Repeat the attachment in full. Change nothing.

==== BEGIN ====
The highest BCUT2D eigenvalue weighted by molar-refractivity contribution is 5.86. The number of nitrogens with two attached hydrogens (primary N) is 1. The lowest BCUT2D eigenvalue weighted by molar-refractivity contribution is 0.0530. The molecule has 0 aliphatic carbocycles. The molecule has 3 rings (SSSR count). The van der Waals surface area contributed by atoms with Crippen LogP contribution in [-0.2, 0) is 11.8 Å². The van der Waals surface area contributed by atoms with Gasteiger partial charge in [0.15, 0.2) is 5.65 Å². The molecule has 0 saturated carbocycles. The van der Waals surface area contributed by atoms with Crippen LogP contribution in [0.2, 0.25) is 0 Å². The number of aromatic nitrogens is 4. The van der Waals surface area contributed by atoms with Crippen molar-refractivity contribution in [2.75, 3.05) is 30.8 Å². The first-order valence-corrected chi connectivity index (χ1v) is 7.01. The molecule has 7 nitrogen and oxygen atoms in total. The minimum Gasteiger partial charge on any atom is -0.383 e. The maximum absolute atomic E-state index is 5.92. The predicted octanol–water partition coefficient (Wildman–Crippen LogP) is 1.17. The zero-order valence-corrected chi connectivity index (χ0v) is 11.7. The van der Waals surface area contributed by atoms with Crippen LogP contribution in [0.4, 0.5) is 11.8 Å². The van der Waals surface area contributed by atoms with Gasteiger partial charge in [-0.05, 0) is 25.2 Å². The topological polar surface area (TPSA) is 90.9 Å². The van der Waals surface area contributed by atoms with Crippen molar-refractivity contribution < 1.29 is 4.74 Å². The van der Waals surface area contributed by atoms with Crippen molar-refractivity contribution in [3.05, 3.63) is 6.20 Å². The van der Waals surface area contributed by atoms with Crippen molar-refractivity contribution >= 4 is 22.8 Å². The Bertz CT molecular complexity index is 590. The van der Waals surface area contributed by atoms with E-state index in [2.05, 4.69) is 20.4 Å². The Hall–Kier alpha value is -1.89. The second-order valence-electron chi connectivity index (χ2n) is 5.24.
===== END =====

The highest BCUT2D eigenvalue weighted by molar-refractivity contribution is 5.86. The number of nitrogens with two attached hydrogens (primary N) is 1. The lowest BCUT2D eigenvalue weighted by molar-refractivity contribution is 0.0530. The molecule has 0 aliphatic carbocycles. The molecule has 3 rings (SSSR count). The van der Waals surface area contributed by atoms with Crippen LogP contribution in [-0.2, 0) is 11.8 Å². The van der Waals surface area contributed by atoms with Gasteiger partial charge in [0.15, 0.2) is 5.65 Å². The molecule has 0 saturated carbocycles. The van der Waals surface area contributed by atoms with Crippen LogP contribution in [0.2, 0.25) is 0 Å². The number of aromatic nitrogens is 4. The van der Waals surface area contributed by atoms with Crippen molar-refractivity contribution in [2.75, 3.05) is 30.8 Å². The first-order valence-corrected chi connectivity index (χ1v) is 7.01. The molecule has 7 nitrogen and oxygen atoms in total. The minimum Gasteiger partial charge on any atom is -0.383 e. The maximum absolute atomic E-state index is 5.92. The predicted octanol–water partition coefficient (Wildman–Crippen LogP) is 1.17. The zero-order valence-corrected chi connectivity index (χ0v) is 11.7. The van der Waals surface area contributed by atoms with Crippen LogP contribution in [0.4, 0.5) is 11.8 Å². The van der Waals surface area contributed by atoms with Gasteiger partial charge in [-0.05, 0) is 25.2 Å². The topological polar surface area (TPSA) is 90.9 Å². The van der Waals surface area contributed by atoms with Crippen molar-refractivity contribution < 1.29 is 4.74 Å². The van der Waals surface area contributed by atoms with Crippen molar-refractivity contribution in [3.05, 3.63) is 6.20 Å². The van der Waals surface area contributed by atoms with Crippen molar-refractivity contribution >= 4 is 22.8 Å². The Bertz CT molecular complexity index is 590. The van der Waals surface area contributed by atoms with E-state index in [2.05, 4.69) is 20.4 Å². The Hall–Kier alpha value is -1.89. The second-order valence-electron chi connectivity index (χ2n) is 5.24.